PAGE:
Schedules for upcoming events, such as Environmental Assessment, Community Open Houses and field surveys, will be available through project workers or on the website. To register for our mailing list, or directly ask our team a question, visit the website and type in your question.

The Wataynikaneyap Transmission Project will inform community members and stakeholders using the following: 

  • Updates to Communities
  • Community Engagement
  • Chiefs and Board Meetings
  • Tribal Council Meetings
  • Local Community Workers
  • Traditional Knowledge Workers
  • Posters, Radio, TV, Bulletins at Band Offices, Surveys, Newsletters, Home visits, Social media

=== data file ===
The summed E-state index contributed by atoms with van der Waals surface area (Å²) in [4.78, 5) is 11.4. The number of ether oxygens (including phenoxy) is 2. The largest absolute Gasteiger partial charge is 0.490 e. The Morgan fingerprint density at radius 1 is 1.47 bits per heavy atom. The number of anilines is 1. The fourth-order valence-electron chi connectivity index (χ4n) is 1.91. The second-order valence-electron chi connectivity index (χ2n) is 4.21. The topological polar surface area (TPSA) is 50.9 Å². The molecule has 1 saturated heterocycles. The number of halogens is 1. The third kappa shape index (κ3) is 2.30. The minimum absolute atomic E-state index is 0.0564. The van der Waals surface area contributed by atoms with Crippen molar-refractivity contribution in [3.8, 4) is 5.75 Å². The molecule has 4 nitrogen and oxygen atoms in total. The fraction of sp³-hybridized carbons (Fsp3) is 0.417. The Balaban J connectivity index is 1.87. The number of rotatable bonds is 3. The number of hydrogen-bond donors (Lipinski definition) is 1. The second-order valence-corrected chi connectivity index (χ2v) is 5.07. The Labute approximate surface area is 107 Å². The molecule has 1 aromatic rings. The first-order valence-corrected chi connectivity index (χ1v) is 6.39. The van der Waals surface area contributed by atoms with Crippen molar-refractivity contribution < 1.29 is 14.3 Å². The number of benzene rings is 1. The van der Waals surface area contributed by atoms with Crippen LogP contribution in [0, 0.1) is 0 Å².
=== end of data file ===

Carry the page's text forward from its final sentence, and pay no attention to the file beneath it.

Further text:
• You can contact any of these representatives above and/or visit www.wataypower.ca for more project contacts, updates, and information.

Schedules for upcoming events, such as Environmental Assessment, Community Open Houses and field surveys, will be available through project workers or on the website. To register for our mailing list, or directly ask our team a question, visit the website and type in your question.

What is the RERP (Remote Electrification Readiness) project?

The Community Readiness project (RERP) is assessing employment, economic, business and training gaps to produce a plan to get communities project ready.

The Community Readiness project (RERP) is assessing employment, economic, business and training gaps to produce a plan to get communities project ready.

Are there jobs available to the communities? How do I get a job? Is there any training? How many jobs are expected per community?